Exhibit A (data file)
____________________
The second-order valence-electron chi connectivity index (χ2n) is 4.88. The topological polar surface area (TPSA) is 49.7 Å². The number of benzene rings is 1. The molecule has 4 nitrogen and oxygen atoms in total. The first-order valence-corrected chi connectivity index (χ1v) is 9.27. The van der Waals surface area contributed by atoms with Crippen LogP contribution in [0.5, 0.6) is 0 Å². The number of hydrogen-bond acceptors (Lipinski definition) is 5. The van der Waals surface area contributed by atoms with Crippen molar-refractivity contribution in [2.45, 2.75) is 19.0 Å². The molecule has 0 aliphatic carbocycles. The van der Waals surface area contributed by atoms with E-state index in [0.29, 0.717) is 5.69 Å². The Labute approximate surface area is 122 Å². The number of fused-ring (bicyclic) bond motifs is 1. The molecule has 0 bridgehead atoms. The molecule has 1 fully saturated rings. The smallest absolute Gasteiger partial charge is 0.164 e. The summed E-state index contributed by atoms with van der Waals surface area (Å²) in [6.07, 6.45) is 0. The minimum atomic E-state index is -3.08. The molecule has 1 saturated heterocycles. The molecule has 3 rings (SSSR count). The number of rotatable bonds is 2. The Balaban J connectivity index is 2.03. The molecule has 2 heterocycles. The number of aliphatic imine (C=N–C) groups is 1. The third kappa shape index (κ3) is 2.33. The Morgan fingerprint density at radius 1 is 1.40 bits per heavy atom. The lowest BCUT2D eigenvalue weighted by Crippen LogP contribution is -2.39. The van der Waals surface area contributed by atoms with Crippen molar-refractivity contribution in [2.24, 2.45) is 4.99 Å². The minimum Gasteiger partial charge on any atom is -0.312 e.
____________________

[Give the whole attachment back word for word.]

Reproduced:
The second-order valence-electron chi connectivity index (χ2n) is 4.88. The topological polar surface area (TPSA) is 49.7 Å². The number of benzene rings is 1. The molecule has 4 nitrogen and oxygen atoms in total. The first-order valence-corrected chi connectivity index (χ1v) is 9.27. The van der Waals surface area contributed by atoms with Crippen LogP contribution in [0.5, 0.6) is 0 Å². The number of hydrogen-bond acceptors (Lipinski definition) is 5. The van der Waals surface area contributed by atoms with Crippen molar-refractivity contribution in [2.45, 2.75) is 19.0 Å². The molecule has 0 aliphatic carbocycles. The van der Waals surface area contributed by atoms with E-state index in [0.29, 0.717) is 5.69 Å². The Labute approximate surface area is 122 Å². The number of fused-ring (bicyclic) bond motifs is 1. The molecule has 0 bridgehead atoms. The molecule has 1 fully saturated rings. The smallest absolute Gasteiger partial charge is 0.164 e. The summed E-state index contributed by atoms with van der Waals surface area (Å²) in [6.07, 6.45) is 0. The minimum atomic E-state index is -3.08. The molecule has 1 saturated heterocycles. The molecule has 3 rings (SSSR count). The number of rotatable bonds is 2. The Balaban J connectivity index is 2.03. The molecule has 2 heterocycles. The number of aliphatic imine (C=N–C) groups is 1. The third kappa shape index (κ3) is 2.33. The Morgan fingerprint density at radius 1 is 1.40 bits per heavy atom. The lowest BCUT2D eigenvalue weighted by Crippen LogP contribution is -2.39. The van der Waals surface area contributed by atoms with Crippen molar-refractivity contribution in [2.24, 2.45) is 4.99 Å². The minimum Gasteiger partial charge on any atom is -0.312 e.